New York City Police Commissioner Raymond Kelly said there is no evidence to suggest the Pakistani Taliban movement was behind a bombing attempt in Times Square yesterday.
The group claimed responsibility for the attempt in a video posted on YouTube. A tie to Viacom Inc.’s “South Park” cartoon won’t be ruled out, Kelly said. The creators of the TV program are a possible target, CNN reported, after an episode showed images of the Prophet Muhammad in a bear costume.
“It was somebody who brought this to the location to send a message to terrorize people in the area,” Kelly said at a press conference this afternoon. “A terrorist act doesn’t necessarily have to be conducted by an organization.”
New York police disarmed a bomb in a Nissan Pathfinder sport-utility vehicle parked last night in Times Square, averting an attack in the heart of the city’s theater district. The car contained three propane tanks, consumer-grade fireworks, two filled 5-gallon gasoline containers and two clocks.
Kelly said police have video footage of a white male in his 40s walking down an alley close to where the vehicle was parked. The man in the tape was filmed taking a dark-colored shirt off, revealing a red one underneath, Kelly said.
Police are going to release the tape to try to get more information, Kelly said.
Tape from 30 of 83 video-surveillance cameras in the area have been reviewed and police are looking for more footage, Kelly said. They are traveling to Pennsylvania to view video taken in New York of a possible suspect.
The Pakistani Taliban movement claimed responsibility for yesterday’s attempt, according to SITE Intelligence Group, a Bethesda, Maryland-based company that monitors use of the Internet by Islamic militant groups.
In a video posted on YouTube, Tehrik-e-Taliban Pakistan spokesman Qari Hussein Mehsud said the attack was vengeance for the killings of two al-Qaeda leaders in Iraq, SITE said. Mehsud and other Pakistani Taliban spokesmen couldn’t immediately be reached by phone for confirmation of the report. Their movement has focused its attacks on Pakistani military and government targets, and has not previously conducted a confirmed attack in the United States.
Vendor Alerts Police
New York City Mayor Michael Bloomberg, speaking at an news conference hours after the incident, said that a T-shirt vendor alerted a police officer to a suspicious SUV parked near the Minskoff Theater, where “The Lion King” musical is playing.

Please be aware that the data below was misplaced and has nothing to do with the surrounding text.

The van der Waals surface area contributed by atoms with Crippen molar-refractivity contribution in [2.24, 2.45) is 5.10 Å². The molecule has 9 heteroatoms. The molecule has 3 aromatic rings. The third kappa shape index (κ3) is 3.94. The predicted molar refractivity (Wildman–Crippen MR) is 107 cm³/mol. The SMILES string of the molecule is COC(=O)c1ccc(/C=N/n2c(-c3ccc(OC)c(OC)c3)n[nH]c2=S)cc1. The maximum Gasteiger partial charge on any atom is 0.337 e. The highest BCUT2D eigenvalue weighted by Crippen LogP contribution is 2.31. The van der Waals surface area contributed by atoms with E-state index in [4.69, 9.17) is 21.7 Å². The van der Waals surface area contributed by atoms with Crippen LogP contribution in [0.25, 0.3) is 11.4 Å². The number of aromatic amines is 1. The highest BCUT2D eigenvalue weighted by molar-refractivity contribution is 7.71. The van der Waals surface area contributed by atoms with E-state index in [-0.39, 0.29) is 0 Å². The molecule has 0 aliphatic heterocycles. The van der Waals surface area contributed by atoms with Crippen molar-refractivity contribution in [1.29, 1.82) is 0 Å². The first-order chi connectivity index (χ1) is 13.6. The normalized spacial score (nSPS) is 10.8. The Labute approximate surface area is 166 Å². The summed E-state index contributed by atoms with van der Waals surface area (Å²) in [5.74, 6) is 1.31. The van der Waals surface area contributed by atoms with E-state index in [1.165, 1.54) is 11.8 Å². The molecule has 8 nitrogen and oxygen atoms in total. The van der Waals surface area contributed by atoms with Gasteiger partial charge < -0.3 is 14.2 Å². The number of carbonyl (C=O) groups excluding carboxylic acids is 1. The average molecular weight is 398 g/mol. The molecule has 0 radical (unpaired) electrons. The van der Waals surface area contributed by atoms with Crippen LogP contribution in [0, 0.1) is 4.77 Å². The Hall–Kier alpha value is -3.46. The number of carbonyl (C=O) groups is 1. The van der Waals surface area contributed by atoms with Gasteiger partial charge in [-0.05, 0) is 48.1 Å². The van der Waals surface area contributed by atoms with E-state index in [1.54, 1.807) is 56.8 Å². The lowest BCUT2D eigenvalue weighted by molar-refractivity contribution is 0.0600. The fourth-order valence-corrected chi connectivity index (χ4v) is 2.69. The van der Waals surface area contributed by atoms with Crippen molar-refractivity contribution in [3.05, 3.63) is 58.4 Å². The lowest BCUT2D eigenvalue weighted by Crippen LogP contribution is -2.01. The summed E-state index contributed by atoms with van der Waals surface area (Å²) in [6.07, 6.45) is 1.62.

Bloomberg also said the vehicle identification number had been removed from the SUV, and police discovered its license plates, registered in the state of Connecticut, had been removed from a different vehicle, a truck discarded by its former owner at a Connecticut junkyard.
Bomb squad technicians used a robotic dismantler to take apart a crude explosive device that included the propane tanks, Deputy Police Commissioner Paul Browne, the department’s chief spokesman, said in a telephone interview earlier.
The vehicle was placed in an NYPD forensic garage in Queens this morning, Commissioner Kelly said.
The New York police and fire departments “responded swiftly and aggressively to a dangerous situation,” President Barack Obama said today.
“My national security team has been taking every step necessary” to ensure Americans’ safety, said Obama, who spoke with Bloomberg earlier.
New York City in 2009 was the top U.S. tourist destination with 45.25 million visitors, surpassing Orlando, Florida, home of Walt Disney Co.’s Walt Disney World and Las Vegas. New York City visitors spent about $28 billion last year, injecting about $45 billion of total purchases into the economy, NYC & Co. said.
Bloomberg took office in January 2002, a few months after the coordinated Sept. 11, 2001, attacks by the al-Qaeda terror group that killed almost 3,000 people, most at the World Trade Center in New York and the Pentagon just outside of Washington.
The mayor is founder and majority owner of Bloomberg News parent Bloomberg LP.